01/27/2011 ENGL 3363 - FILMS AND CONTEXT
House Made of Dawn, Richardson Morse (1976)
How the editing of House Made of Dawn illustrates the very topic of the movie, which isthe idea of being caught between two worlds.
House Made of Dawn is a movie that tells the story of Abel, a Native American who has been brought to the White world but who still feels attracted byhis Native past. The editing of the film itself manages to convey this well known image of an Indian trapped between two worlds.
First, a series of jump-cuts sets the tone of the story that isgoing to take place in an indefinable space between the past, the present and the future. The flashbacks are most of the time moments of Abel's childhood with his grandfather, whereas the latter dies atthe very beginning of the movie. These disruptive shots are emphasized by a flute's tune that becomes suddenly high-pitched and drowns out any eventual dialogues. The jump-cuts are so numerous andunexpected that the confusion between the different times and the different worlds that Abel experiences is conveyed to the viewer as well. Along with these flashbacks, a recurrent flash-forward shotshows Abel running in slow motion in the middle of nature. He is half-naked and barefoot, and the pair of jeans that he is only wearing illustrates his belonging to both the Indian and the Americanworlds. This shot strongly contrasts with the rhythm of Los Angeles' city by night and its noises, such as the cars' horns, and the natural and peaceful sunny landscape that looks like the stereotypicalIndian plain.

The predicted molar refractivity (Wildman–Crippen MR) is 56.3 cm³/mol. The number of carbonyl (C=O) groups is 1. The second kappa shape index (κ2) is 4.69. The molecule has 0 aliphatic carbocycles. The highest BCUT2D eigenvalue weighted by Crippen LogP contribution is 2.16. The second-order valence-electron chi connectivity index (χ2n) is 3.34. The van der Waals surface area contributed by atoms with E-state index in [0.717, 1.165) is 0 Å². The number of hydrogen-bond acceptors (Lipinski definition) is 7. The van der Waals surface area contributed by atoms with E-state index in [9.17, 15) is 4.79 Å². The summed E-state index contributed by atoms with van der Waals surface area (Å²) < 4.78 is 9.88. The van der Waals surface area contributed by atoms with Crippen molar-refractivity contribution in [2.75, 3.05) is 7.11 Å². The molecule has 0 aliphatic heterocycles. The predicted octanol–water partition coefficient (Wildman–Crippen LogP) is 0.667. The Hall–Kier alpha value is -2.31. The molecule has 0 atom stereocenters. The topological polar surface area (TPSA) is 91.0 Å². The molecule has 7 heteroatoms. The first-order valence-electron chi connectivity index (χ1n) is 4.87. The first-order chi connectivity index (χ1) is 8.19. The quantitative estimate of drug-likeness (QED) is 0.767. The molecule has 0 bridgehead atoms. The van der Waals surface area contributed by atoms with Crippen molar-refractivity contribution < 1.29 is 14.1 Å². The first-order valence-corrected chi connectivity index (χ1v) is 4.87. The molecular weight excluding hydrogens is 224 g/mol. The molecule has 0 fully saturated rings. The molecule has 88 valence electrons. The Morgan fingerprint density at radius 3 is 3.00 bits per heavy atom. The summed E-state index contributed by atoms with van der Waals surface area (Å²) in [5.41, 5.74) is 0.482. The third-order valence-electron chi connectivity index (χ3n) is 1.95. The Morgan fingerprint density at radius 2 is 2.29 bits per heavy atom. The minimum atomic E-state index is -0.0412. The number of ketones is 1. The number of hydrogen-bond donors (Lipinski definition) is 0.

As opposed to sudden jump-cuts, the director of House Made of Dawn, Richardson Morse, also uses the process of superimposition to illustrate the story of a man trapped between twoworlds. The recurrent shot of Abel running in the plain appears very often in a ripple-dissolve technique, thus enabling the future and the present to take place simultaneously on the screen, which is...
Lire le document complet
Veuillez vous inscrire pour avoir accès au document.